With a leap, a two and a half somersault and a half twist, Pandelela Rinong made Malaysian sports history when she dived her way to a bronze medal at the 2012 Summer Olympics in London. It was Malaysia's first medal win outside of badminton and Pandelela was the first female Malaysian athlete to win an Olympic medal.
Malaysia's diving darling has since followed up on that feat with a series of sterling wins at the diving world series and Commonwealth Games. She currently ranks in the top ten of FINA's 2016 overall ranking for the women's 10-metre platform, and in 2015 was awarded Athlete of the Year by the Sportswriters Association of Malaysia. These accolades and awards are just the tip of an iceberg of achievements, and are no small shakes for a girl from a sleepy little village in Sarawak.
Born and raised in Kampung Jugan, Bau, Pandelela's beginnings were active but normal. She started swimming at the age of eight, when she took to the water naturally. “I love to play with water and I've always been adventurous, so there was no problem with water phobia or being scared of heights,” she says.
Within months of learning to swim, she was asking her coach about the diving platforms at the swimming pool. The coach asked if she wanted to try jumping from the 1-metre springboard. “I did it without a second thought,” recalls Pandelela. Thanks to her lean physique and flexibility, she was a prime candidate for the sport and started diving lessons at the age of nine. A year later, she entered her first national competition, and by the time she was 11, she had won a bronze medal.
She worked her way from state-level competitions to join the National Team in 2007 when she was just 14. Pandelela's first international event was the FINA Diving World Cup in Beijing in 2008. Her sixth-place win in the 10-metre platform event earned her a place in the 2008 summer Olympics in Beijing, but she did not make it to the finals. She made up for it at the Commonwealth Games in New Delhi, where Pandelela won the gold medal in the 10-metre platform competition, yet another first for a Malaysian athlete in diving.
The game-changer for the determined lass was the 2012 London Olympics. Pandelela was only 19 when she proudly hoisted the Malaysian flag at the London Olympics, the first female representative from the country to do so. Days later she would dive her way to a bronze in the 10-metre platform individual event.
“I feel very proud of myself for achieving something that I used to dream about when I was young and just started diving. I'm also very happy to represent Malaysia as a national diver and that I was selected to be the first female flag bearer for the country,” she says.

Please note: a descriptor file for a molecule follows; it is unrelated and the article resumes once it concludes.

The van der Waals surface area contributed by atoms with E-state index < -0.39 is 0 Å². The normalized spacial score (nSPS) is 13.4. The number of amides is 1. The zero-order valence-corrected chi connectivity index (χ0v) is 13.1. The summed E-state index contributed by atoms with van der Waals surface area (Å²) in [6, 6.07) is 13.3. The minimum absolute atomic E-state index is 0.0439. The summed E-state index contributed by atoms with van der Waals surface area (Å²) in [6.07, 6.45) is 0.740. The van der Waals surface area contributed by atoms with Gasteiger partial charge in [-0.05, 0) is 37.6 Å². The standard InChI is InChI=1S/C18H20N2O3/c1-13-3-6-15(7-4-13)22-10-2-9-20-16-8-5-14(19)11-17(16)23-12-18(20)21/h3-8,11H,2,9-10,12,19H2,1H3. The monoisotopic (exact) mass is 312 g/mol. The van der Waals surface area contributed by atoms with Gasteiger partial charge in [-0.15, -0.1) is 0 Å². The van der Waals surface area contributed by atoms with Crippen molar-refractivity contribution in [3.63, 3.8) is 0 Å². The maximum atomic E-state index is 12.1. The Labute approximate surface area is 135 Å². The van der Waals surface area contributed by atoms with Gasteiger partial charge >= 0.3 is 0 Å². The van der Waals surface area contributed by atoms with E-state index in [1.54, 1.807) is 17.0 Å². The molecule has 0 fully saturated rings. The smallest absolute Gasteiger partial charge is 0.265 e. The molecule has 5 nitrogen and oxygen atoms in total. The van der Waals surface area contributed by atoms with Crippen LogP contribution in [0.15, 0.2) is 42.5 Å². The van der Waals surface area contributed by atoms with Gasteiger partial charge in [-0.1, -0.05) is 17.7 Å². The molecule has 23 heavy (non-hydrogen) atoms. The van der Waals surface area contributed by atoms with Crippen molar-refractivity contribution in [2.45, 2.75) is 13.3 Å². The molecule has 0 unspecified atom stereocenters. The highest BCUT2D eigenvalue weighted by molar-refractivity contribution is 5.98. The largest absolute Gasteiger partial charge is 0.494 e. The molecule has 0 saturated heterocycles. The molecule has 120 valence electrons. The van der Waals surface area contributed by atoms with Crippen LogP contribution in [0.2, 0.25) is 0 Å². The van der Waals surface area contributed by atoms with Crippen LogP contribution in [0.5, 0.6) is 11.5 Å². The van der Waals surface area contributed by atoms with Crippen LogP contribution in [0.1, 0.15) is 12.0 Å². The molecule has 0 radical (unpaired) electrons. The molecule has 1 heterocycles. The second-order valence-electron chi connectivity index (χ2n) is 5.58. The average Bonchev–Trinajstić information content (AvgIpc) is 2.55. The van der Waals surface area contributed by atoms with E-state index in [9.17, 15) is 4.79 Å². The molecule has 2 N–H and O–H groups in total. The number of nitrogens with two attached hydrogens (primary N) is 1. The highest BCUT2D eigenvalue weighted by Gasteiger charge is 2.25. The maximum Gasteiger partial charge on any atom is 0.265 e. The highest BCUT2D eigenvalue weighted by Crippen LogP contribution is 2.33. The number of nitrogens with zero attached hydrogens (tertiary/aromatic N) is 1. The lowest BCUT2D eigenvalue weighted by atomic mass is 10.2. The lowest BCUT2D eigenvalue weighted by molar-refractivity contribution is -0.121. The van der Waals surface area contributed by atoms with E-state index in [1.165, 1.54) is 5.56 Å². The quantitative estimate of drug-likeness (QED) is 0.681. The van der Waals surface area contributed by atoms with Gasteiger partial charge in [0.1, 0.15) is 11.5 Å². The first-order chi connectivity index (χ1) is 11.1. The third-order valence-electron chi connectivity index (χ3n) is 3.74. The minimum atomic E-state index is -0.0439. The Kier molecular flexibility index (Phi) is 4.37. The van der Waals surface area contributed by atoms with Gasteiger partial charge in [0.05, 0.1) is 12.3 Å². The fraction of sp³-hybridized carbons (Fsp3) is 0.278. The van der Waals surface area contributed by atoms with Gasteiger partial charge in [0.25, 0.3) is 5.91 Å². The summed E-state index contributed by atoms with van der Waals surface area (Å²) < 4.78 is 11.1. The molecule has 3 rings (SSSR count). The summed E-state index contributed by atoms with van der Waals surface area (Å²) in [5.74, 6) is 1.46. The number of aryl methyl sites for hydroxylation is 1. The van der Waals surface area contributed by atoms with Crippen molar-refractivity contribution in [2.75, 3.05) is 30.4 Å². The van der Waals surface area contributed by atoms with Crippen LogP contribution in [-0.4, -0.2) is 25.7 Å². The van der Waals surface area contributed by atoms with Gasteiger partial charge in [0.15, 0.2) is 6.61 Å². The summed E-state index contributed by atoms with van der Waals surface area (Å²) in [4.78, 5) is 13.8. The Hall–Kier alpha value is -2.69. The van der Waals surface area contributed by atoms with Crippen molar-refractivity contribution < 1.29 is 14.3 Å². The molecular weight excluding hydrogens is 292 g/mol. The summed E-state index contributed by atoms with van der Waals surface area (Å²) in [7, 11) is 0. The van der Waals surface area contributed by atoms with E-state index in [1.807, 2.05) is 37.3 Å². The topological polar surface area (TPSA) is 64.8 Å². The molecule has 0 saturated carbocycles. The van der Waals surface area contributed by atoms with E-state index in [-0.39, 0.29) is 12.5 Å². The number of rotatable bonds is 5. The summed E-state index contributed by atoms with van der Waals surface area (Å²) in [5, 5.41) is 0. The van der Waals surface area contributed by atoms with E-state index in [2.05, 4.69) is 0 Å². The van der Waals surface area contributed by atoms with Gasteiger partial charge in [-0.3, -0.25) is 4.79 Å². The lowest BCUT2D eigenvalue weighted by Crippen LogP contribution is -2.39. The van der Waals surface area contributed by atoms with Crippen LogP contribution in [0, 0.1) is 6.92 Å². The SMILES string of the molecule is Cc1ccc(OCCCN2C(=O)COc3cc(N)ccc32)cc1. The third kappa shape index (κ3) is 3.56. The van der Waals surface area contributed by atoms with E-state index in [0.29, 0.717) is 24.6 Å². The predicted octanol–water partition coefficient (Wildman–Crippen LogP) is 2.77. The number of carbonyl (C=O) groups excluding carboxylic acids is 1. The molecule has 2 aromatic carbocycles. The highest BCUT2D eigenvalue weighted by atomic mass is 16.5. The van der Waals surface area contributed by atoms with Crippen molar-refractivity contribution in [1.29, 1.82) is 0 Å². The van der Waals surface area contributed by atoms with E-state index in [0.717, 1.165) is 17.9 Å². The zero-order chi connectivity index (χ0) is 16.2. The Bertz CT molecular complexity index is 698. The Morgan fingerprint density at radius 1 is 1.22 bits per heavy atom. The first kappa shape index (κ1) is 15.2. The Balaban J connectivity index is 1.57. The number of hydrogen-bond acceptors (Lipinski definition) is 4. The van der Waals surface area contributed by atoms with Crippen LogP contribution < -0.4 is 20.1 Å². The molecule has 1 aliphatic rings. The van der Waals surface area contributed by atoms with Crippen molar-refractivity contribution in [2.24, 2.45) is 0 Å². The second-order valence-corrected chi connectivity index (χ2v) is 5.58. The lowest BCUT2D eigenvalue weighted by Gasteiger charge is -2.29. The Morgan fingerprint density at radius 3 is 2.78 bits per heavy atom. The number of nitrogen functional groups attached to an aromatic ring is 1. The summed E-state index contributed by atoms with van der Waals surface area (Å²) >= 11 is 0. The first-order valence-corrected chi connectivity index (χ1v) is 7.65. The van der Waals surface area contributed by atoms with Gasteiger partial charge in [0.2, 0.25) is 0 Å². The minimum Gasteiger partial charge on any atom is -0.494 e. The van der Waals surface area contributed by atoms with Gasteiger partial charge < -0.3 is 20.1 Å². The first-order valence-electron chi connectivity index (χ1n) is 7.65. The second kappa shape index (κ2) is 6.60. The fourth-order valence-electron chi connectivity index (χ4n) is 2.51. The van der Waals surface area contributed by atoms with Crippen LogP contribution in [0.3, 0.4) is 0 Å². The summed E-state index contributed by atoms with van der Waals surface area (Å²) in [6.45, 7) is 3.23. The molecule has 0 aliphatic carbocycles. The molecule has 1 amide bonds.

Since then Pandelela has been constantly pushing her boundaries and winning medals at the world's diving series, whether in the individual or synchronised events. A multiple SEA Games winner, she won the women's 10-metre platform gold medal at the SEA Games in 2015 for the fourth time in a row, continuing her reign as the top female diver in this region.
In 2015, she upped her game further by clinching her first individual medal at the 16th World Aquatics Championship in Kazan, Russia. One of her personal best achievements, the medal was especially hard-won as she climbed to a podium finish after a lacklustre start. With the win she had also qualified for the 2016 summer Olympics in Rio – the first Malaysian to do so.
International swimming superstar Michael Phelps has said, “If you want to be the best, you have to do things other people aren't willing to do.” For an Olympic champion, that means constant training, and Pandelela is putting in her hours ahead of the Games in August. She trains eight hours a day, six days a week. Her fitness regime consists of diving training, strength and conditioning training. During this time, she eats three to five meals a day, concentrating on taking in more protein, fibre and minerals, and cutting back on the carbohydrates.
“In order to be successful, one needs to be disciplined, independent, have lots of perseverance to overcome obstacles and the patience to spend endless hours in training,” says Pandelela, who is a frequent guest speaker about her inspirational journey.
When it comes to her personal motivation, she looks to her family. “My family keeps me motivated. My mom always tells me that we need to work harder in order to achieve better than the others. Besides that, the award recognition and prize money are also good motivation for me to continue doing my best in training and competition.”
What free time Pandelela has she spends catching up on sleep or hanging out with her best friends doing regular things like eating out at favourite restaurants or watching movies. She is also a huge fan of K-pop. “Diving in Malaysia is still considered a young sport. It's only been 18 years since it first debuted here as a national sport but the Malaysian diving team has achieved a lot in these short years thanks to their dedication and to fans who love and support the sport. I want to continue creating history for Malaysia through diving,” says the 23-year-old.